What Blue Shield of California’s Tax Exemption Means for Providers
News recently broke that after a lengthy audit of Blue Shield of California, the state’s Franchise Tax Board stripped California’s third largest insurer of its tax-exempt status, ordering the company to file retroactive tax returns from 2013, potentially costing Blue Cross tens of millions of dollars annually.
So, why was Big Blue’s tax exemption status revoked? Although no official reports have been released, there is one rather obvious $4.2 billion dollar-sized issue that could be the likely explanation.
Despite its nonprofit status, Blue Shield has long been accused of failing to play by the same rules as its nonprofit brethren. Blue Shield is expected to work for the public good in exchange for its tax-exempt status from the state. However, the organization holds a reported $4.2 billion in financial reserves. That’s not only well above what’s required by regulators, it’s also four times larger than what its national trade organization, Blue Cross and Blue Shield Association, requires members to hold in surplus. When compared to the $325 million Blue Shield of California has contributed to its charitable foundation during the last decade, it’s not hard to understand why many have long called for the organization’s tax exemption to be yanked.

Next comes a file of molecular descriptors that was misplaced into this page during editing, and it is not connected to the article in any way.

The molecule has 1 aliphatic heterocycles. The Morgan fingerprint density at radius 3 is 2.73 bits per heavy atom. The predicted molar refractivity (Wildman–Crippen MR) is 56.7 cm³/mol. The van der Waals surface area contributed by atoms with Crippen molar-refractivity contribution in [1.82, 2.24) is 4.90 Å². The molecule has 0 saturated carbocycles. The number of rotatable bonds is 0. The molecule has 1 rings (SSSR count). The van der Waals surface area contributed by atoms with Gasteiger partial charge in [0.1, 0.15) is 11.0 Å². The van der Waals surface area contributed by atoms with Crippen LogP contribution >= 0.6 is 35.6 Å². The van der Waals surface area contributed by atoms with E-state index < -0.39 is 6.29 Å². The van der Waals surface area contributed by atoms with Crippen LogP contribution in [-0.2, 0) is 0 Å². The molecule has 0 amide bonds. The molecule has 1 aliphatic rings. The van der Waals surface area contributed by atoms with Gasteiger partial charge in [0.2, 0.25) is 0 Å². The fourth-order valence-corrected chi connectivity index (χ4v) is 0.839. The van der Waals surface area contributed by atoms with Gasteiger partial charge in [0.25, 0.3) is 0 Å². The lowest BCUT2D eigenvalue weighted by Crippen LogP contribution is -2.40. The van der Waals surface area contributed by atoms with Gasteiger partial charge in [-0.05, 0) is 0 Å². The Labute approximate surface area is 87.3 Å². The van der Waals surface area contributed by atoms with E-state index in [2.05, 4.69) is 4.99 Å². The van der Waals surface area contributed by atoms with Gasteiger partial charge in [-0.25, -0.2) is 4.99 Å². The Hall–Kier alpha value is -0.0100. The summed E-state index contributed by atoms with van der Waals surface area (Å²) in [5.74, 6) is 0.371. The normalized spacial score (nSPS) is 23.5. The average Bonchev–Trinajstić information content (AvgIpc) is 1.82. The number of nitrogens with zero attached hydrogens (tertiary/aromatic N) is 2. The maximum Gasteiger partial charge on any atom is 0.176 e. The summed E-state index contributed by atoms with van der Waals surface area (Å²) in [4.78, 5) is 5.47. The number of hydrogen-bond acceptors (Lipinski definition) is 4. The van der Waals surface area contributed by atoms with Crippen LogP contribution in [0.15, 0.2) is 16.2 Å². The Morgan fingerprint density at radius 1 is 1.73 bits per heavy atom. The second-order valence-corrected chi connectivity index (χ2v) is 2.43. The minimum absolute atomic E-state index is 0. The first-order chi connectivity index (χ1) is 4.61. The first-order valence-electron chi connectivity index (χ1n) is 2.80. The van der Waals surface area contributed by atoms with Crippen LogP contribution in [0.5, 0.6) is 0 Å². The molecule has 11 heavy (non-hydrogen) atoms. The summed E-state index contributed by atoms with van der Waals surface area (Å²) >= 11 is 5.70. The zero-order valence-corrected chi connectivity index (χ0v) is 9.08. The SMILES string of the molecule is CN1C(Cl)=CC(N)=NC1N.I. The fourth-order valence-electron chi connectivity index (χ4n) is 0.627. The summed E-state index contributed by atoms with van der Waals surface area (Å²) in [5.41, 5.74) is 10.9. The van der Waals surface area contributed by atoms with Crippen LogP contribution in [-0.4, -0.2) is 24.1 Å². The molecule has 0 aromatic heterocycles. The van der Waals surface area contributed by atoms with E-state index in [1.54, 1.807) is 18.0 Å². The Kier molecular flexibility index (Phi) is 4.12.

For providers, this news has potentially serious repercussions.
At the top of the list: does the loss of its tax-exempt status—and the tens of millions per year it will cost—mean Blue Shield will push even more aggressively for lower reimbursement rates to make up for lost dollars?
We will have to wait and see, but it’s hard to imagine they wouldn’t. In recent years, we have witnessed fairly aggressive negotiating positions from payors in California. Now with the obligation to pay millions in taxes and premiums already similar to its for-profit competitors, the target of Blue Shield’s effort to replace those dollars could be its network of healthcare providers.
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